Already the misty air was warming up. The clingy mugginess was starting again. Now would come seemingly eternal hours of wiping sweat, trying to rest, trying to cool off without wind or even a breeze. Would this torture ever end?
"Lord, if I must die here, let me die peacefully. Don’t let pneumonia or anything else make me suffer before You take me. You are my Savior, my Rock, my Redeemer. I trust you implicitly. Give me peace."
What happened next, Shawnee could not explain. An unusual warmth filled her soul, far different from the increasing forest heat. Her heart glowed with the assurance that not only would God protect her, but He would be with her even in death. And she would certainly be with Him in eternal life. Her circumstances were still hopeless, her hunger still real, the dampness still made her hair and clothes cling to her. But these no longer mattered.
"This must be Your peace, Lord," she whispered, closing her eyes and leaning back. "I’ve never felt Your personal peace before. I’ve never prayed for it before. Lord, forgive me for my attitude toward my sisters. I’d give anything to be back with them, with my entire family, with my entire crew. If I must live here another day or two before I die, so be it. I know You are here with me, no matter what."
Finally at ease, Shawnee stood and ambled out of the cave, hugging the post of her lean-to as though it were an old friend. She sneezed, then chuckled a little as she wiped her nose. The drooping trees were the same. The hanging lianas. The glimpses of monkeys in the trees, of the rabbit-mice on the ground, of the colorful plumage of birds that flapped low enough for her to see. And suddenly it was her forest. Her vines, her trees, her pets. This was her home.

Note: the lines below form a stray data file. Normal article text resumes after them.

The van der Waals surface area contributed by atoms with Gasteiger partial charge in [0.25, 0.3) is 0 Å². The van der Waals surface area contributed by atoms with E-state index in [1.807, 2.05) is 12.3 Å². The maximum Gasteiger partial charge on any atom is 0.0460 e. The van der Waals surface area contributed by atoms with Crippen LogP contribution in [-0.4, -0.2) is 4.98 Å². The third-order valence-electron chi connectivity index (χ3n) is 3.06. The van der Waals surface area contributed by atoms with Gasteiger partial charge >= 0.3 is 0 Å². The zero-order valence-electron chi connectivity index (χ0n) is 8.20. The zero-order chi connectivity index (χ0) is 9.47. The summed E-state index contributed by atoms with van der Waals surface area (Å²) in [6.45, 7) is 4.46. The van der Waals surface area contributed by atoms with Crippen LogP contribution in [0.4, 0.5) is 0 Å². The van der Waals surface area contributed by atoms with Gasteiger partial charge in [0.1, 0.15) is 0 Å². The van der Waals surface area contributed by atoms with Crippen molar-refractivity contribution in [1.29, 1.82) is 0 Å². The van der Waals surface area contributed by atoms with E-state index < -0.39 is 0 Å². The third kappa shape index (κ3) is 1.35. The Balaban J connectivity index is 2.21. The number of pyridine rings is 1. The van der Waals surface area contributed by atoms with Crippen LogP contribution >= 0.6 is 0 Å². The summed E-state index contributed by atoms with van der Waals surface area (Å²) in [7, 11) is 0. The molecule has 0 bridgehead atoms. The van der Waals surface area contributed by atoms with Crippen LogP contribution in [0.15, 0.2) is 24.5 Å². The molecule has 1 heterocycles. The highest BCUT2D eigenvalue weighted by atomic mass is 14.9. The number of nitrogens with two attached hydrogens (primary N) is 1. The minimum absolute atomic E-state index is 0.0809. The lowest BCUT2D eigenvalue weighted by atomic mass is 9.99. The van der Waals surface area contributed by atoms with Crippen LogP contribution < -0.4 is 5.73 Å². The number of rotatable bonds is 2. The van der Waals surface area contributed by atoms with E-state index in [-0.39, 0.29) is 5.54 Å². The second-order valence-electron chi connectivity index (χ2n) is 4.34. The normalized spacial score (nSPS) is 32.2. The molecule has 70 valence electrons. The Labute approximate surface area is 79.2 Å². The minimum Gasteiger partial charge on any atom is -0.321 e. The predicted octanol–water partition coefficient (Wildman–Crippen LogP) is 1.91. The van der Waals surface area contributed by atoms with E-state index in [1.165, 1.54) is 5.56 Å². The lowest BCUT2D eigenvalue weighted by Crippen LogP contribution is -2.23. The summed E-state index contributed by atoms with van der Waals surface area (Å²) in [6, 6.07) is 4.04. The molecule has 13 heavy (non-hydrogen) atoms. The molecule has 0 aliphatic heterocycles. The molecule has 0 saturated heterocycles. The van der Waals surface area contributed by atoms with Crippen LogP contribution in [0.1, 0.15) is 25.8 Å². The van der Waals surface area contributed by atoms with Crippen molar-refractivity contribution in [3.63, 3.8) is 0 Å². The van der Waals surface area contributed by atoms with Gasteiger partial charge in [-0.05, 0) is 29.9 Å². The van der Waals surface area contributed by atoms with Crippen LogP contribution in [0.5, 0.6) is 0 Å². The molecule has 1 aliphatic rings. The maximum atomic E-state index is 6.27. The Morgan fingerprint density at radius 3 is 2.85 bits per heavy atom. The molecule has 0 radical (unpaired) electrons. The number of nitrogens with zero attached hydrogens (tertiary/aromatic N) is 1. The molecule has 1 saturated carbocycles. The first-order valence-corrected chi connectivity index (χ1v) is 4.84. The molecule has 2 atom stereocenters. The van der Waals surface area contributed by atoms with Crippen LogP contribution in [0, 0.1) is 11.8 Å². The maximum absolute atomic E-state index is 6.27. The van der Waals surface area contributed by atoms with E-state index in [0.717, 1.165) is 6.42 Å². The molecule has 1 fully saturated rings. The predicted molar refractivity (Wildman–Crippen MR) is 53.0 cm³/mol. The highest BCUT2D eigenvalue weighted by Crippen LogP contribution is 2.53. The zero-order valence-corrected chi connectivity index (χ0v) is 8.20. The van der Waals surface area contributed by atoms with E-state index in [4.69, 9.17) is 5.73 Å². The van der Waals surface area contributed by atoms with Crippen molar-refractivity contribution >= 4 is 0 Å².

"I’m not alone. God is here. Alone but never lonely. That’s what He promised."
A beam shone through the foliage, a light that gradually increased in brightness. Somehow it seemed brighter than normal. Curious, Shawnee wandered toward the light and stood under it. The ever-present rain fell directly on her now. She lifted her face to feel its coolness, if even for a moment. And the beam continued to brighten.
Her mind became aware of a low rumble overhead, the familiar engine rumble of a runabout. It seemed to be a sound from ages ago, as though she were in a deep sleep for a change and dreaming. But the sound continued, and in the light she recognized a familiar shape.
"They’re back!" she squealed. "They’ve finally come back for me. Oh, thank you, Lord! Thank you, thank you, thank you!"
Backing away, she let the boxy runabout descend in her place, and land in the soggy grass. Monkeys screeched and scampered away; birds cawed and chattered as they fled. Leaves released by their frenzied departure showered Shawnee as surely as the rain. She watched as the familiar hatch lowered before her, anxiously waiting for it to open. Whom would she meet? Her parents? Her brothers? Or someone else from the Virgo crew, here to tell her her family had been killed? That thought she quickly sent on its way.
And it stayed away when the hatch slid aside and she ran straight into her father’s arms—crying, laughing and jabbering, all at the same time. She was passed to her mother, then to her brothers and sisters. They didn’t seem to mind that she was grimy and damp, they all greeted her with tears and kisses and welcome-homes.